Given the economy is in recovery - demonstrated by rising employment figures throughout 2014 - there has never been a better time to take a step back and look at how well your supply chain is operating.
There will doubtless be ways that further efficiencies can be created and the issue of risk can be addressed and reduced through improving visibility and anticipating problems before they arise.
Managing a supply chain effectively is about much more than simply sitting back and letting it run itself, which is a dangerous way to rapidly lose control. Consistent and effective management of the vendors and issues within the supply chain should be the order of the day.
Various factors influence this level of management, but fundamentally, it is vital to maintain constant visibility throughout the entire length of the supply chain. Focusing on this now, as the economy grows, is essential to ensure there is enough supply chain capacity to meet potential increases in demand. Instilling a significant degree of flexibility throughout supply chain operations is therefore crucial.
However, without forging strong supplier relationships now, or seeking to maintain existing ones, the engagement levels needed to drive good visibility simply won’t be there. This is also an essential element of anticipating issues that could cause knock-on problems throughout the supply chain. Trying to deal with the fallout of a last-minute delay in real time with no clear strategy rarely wins the day.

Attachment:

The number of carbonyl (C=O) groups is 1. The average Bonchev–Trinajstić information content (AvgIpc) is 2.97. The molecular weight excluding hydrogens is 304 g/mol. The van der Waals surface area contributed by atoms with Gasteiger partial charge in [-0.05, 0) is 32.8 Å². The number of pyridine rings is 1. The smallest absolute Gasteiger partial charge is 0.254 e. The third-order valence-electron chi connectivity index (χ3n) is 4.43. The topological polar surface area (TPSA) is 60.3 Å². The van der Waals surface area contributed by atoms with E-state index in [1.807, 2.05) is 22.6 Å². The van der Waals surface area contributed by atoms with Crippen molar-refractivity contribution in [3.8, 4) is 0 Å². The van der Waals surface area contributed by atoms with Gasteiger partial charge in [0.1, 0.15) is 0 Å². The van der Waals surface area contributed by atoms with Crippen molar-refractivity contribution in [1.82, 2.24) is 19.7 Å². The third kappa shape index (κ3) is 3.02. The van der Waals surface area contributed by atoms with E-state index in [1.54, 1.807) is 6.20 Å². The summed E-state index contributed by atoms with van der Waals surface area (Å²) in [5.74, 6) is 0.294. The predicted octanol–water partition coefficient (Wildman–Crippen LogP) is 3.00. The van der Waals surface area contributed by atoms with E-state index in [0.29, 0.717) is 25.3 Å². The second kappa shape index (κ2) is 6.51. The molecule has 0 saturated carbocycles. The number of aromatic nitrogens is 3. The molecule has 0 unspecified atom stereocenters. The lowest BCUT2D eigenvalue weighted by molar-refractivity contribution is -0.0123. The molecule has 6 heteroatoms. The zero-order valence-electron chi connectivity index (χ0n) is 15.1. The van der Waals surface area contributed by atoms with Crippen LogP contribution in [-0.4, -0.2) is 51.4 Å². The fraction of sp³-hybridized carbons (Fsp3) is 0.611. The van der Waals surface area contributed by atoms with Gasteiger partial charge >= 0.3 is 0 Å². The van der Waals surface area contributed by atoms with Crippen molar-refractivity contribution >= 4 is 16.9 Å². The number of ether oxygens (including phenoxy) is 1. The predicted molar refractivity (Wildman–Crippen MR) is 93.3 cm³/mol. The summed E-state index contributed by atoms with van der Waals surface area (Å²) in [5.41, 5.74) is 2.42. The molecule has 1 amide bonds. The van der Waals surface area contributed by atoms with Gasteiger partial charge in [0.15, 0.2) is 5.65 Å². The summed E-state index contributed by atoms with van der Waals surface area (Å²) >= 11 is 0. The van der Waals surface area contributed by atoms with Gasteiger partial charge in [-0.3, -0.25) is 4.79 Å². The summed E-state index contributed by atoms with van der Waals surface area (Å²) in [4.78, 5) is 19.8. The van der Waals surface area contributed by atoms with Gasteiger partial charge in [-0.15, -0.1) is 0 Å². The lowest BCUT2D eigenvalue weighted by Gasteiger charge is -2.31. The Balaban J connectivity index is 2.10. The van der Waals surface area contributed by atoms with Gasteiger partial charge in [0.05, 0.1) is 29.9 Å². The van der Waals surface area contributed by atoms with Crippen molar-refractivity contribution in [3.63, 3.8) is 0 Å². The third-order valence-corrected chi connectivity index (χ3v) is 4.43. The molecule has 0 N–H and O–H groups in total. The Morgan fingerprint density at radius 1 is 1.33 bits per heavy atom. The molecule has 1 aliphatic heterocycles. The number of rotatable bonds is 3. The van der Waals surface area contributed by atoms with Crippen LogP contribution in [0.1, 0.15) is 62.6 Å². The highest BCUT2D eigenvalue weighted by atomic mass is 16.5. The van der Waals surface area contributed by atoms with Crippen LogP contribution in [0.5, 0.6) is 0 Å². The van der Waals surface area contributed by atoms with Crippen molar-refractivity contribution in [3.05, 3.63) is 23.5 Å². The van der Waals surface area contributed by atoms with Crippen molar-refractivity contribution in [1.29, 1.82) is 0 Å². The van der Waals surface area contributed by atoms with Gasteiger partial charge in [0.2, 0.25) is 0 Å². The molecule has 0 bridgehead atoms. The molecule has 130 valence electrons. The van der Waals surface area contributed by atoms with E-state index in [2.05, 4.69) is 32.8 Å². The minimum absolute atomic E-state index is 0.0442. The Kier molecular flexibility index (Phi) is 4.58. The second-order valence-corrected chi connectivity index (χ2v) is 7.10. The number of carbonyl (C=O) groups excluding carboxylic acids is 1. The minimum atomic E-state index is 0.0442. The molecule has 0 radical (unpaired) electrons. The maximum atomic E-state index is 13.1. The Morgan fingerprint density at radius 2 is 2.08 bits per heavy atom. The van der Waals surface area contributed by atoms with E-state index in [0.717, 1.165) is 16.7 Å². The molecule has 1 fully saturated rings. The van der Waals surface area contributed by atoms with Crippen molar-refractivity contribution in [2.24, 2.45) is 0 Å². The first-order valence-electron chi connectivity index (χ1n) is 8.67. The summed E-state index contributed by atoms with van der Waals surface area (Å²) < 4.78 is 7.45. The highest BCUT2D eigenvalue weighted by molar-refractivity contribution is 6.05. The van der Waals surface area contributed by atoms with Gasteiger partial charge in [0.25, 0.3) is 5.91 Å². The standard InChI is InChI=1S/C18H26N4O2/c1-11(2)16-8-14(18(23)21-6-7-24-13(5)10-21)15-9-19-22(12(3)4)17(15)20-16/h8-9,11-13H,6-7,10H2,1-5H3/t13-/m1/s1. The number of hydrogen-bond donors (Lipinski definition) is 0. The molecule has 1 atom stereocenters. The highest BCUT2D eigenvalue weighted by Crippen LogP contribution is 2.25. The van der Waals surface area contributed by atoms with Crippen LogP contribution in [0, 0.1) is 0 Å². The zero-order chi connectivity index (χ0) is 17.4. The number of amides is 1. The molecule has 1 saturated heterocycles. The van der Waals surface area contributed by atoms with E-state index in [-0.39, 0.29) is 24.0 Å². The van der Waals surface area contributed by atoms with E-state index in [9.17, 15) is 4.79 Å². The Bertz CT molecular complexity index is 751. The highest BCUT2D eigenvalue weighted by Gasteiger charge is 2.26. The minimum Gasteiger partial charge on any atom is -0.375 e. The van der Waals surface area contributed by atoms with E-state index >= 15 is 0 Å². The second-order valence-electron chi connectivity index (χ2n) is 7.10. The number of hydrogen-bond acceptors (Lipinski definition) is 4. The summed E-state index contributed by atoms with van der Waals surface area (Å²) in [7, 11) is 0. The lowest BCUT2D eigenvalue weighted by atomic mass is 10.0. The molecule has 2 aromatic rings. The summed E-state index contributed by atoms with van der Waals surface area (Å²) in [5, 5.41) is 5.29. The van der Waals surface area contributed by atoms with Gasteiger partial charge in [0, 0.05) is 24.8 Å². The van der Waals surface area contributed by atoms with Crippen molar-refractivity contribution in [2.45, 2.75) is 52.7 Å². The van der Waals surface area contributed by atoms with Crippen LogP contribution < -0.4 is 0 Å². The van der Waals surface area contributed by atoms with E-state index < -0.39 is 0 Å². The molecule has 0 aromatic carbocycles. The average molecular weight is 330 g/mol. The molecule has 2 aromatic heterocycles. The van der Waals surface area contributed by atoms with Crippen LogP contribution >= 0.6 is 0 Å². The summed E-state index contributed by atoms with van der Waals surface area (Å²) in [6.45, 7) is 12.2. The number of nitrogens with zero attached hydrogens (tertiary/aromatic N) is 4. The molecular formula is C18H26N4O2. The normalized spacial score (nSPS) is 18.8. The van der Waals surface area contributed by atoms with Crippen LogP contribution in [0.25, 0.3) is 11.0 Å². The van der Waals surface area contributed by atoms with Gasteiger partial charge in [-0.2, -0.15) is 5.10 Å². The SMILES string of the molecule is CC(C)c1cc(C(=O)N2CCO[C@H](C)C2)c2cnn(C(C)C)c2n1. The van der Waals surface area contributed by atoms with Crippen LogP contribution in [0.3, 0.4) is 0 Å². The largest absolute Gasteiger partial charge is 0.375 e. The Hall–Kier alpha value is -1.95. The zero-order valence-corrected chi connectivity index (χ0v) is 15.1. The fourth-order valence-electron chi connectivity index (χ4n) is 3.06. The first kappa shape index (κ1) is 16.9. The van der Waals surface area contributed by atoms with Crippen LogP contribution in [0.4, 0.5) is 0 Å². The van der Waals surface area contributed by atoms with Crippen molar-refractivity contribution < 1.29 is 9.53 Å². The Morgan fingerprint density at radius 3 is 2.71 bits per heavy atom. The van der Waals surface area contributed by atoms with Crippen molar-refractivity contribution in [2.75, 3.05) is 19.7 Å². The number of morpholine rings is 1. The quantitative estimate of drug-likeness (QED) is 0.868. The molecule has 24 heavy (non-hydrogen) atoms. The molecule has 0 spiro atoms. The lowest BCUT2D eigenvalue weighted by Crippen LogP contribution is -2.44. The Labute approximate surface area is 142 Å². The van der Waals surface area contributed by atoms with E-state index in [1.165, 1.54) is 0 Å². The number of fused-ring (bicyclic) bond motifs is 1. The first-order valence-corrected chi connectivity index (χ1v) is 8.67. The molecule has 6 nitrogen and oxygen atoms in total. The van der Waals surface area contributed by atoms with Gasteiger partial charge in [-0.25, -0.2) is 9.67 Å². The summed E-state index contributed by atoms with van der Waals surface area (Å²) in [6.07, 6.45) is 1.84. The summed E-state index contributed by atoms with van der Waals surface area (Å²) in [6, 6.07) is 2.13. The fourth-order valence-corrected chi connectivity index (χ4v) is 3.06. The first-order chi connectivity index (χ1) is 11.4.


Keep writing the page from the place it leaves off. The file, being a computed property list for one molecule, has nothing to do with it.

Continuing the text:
As distance grows between supply chain partners, the need to establish a framework for measuring performance becomes more important than ever. It is therefore vital that clear KPIs are established with each supplier from the outset and that a system is put in place to consistently check these are being met.
The need to work closely with suppliers becomes even more essential as networks become more extended. But complexity is the enemy and where possible, supply chains should be kept simple and the number of suppliers minimised to a carefully chosen few, based on quality and expertise, and not simply cost.
☛ Mike McCreesh is vice president of supply chain Europe at Office Depot.